Getting that extra shine requires extra effort. Eaton tells us that the best way to get a clear windscreen is to use a glass cleaner (on the inside and outside) and microfibre cloths. “Use two cloths,” he advises. “One for cleaning, the other for buffing.” We spray glass cleaner on one cloth and gently wipe the screen. We then buff it clean with the second cloth, and repeat this on the rest of the glass around the car. It is also best to apply the cleaner to the cloth rather than the glass, to avoid over spray.

For the tyres, we use foam-filled applicators and a bottle of tyre dressing. We then carefully dress each tyre to restore them to a showroom-fresh look.

10. Consider a depth gauge

To deal with any imperfections left on your paintwork, you can either use enhancers to fill gaps or go down the more professional route of machine polishing. The principles behind this are to cut back the paint beneath the imperfections using a rotating pad and the heat generated. Prices for depth gauges vary hugely, starting at around £100 and rising up into the thousands.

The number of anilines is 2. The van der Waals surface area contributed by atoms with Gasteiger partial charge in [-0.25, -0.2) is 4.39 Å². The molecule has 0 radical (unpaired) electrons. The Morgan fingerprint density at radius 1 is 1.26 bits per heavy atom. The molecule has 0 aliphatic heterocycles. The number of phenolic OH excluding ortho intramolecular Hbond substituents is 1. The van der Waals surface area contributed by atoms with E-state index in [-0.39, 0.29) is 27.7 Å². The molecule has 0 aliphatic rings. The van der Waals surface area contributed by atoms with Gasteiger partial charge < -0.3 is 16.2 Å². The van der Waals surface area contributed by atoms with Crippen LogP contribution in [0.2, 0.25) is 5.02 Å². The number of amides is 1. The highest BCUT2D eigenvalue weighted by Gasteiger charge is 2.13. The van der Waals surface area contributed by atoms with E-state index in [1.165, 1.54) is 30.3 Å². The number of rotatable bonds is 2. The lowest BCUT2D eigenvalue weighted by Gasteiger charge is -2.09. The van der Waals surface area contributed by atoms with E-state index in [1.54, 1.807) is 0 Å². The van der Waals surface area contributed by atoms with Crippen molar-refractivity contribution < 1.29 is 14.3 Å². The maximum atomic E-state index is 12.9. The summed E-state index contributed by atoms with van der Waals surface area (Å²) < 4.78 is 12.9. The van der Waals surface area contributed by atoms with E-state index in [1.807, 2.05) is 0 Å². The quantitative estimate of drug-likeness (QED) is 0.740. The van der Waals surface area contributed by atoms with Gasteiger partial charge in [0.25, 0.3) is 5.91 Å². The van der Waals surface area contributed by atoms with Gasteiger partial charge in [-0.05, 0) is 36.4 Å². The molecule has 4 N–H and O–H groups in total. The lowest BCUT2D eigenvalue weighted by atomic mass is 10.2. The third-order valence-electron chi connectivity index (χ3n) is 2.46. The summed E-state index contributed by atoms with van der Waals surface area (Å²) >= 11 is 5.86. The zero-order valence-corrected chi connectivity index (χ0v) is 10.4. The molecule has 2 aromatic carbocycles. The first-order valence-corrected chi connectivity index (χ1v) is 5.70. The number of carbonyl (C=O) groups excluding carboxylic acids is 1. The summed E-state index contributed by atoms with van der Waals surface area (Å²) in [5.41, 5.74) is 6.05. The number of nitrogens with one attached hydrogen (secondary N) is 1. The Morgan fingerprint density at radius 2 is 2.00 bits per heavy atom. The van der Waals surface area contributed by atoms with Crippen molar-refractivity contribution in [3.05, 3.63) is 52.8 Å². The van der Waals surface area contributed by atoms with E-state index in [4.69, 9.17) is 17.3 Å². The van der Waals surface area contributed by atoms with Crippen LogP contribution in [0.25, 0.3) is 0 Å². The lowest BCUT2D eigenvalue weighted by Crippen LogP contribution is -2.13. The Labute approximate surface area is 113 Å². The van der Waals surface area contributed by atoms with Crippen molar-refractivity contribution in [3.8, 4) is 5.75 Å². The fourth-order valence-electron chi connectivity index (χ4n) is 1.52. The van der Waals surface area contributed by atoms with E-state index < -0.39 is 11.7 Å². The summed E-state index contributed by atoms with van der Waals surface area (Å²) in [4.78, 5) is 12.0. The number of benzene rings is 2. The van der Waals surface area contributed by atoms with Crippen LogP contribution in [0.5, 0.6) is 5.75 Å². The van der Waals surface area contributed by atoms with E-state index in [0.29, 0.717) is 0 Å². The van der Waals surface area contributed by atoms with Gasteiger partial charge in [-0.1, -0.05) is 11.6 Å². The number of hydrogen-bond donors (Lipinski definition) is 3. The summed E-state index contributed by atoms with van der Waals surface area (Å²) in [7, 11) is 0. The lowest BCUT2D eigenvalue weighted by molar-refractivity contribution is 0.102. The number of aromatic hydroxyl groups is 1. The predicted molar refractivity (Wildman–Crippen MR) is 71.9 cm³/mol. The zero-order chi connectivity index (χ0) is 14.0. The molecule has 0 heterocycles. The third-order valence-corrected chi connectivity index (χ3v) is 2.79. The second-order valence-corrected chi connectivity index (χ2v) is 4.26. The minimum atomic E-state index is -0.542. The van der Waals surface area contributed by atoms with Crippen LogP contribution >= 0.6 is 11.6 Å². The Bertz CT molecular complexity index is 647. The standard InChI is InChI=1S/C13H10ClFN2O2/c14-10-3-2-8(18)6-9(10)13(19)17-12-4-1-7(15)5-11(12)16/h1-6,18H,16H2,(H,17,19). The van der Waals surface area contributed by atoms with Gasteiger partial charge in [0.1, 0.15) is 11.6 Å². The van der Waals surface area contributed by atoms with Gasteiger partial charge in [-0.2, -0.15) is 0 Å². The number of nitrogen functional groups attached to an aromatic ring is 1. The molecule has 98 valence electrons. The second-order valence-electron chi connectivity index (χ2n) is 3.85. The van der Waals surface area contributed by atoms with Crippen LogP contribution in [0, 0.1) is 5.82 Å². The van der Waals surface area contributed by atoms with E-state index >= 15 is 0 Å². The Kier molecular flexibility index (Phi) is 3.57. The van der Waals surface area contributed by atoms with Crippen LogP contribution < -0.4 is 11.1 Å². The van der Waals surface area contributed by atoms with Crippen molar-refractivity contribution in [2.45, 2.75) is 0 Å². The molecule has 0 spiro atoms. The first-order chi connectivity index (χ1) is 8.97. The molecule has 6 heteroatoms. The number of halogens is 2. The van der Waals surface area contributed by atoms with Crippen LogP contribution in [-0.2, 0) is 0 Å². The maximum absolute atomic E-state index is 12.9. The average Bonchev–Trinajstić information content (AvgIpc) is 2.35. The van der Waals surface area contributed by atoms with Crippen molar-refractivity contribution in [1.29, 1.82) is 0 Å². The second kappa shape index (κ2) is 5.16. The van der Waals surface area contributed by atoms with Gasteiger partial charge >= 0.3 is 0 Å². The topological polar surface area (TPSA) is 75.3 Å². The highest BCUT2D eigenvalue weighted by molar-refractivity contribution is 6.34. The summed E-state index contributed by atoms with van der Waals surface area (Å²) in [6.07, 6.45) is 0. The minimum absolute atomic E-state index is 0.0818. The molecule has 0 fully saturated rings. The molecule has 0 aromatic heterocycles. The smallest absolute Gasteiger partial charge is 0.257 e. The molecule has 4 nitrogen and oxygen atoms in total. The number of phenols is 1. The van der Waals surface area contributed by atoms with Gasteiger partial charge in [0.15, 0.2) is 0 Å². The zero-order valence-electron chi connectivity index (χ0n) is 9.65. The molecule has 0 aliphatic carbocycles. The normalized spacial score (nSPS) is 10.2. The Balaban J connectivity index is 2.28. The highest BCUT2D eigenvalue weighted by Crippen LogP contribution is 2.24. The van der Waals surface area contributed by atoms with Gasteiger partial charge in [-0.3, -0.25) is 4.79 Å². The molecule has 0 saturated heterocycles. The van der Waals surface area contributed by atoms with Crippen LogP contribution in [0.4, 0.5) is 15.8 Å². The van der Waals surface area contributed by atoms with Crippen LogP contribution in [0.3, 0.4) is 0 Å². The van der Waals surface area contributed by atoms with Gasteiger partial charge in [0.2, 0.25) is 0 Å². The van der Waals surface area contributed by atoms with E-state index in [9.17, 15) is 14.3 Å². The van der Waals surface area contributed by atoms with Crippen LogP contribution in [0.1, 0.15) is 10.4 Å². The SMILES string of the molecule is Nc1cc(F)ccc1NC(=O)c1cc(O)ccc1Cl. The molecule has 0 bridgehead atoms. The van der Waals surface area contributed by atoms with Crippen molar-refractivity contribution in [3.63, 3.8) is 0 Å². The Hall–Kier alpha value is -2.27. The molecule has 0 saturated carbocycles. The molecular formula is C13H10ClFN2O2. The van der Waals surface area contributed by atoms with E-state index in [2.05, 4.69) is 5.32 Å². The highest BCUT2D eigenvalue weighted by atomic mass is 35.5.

11. Use a clay bar

While the car might look smooth, if you run your hand along the bodywork, you’ll feel bumpy parts where carbon deposits and other grime have bonded to the paintwork. The clay bar is one of the best ways to eradicate this, and as such is gaining popularity in the car cleaing world.

Top Do’s and Don’ts 

  1.  Don’t clean your car in intense heat
  2.  Do pre-wash your car
  3.  Do use multiple buckets
  4.  Don’t use silicone-based sprays inside the car
  5.  Do use a blow dryer or specialist cloths
  6.  Do choose cleaning products based on a car’s use
  7.  Do dress and regrease engine components
  8.  Do pay particular attention to wheels and wheelarches
  9.  Do clean the glass inside and out
  10. Do consider a depth gauge
  11. Do use a clay bar

Do you have any more car care tips? Let us know in the comments below.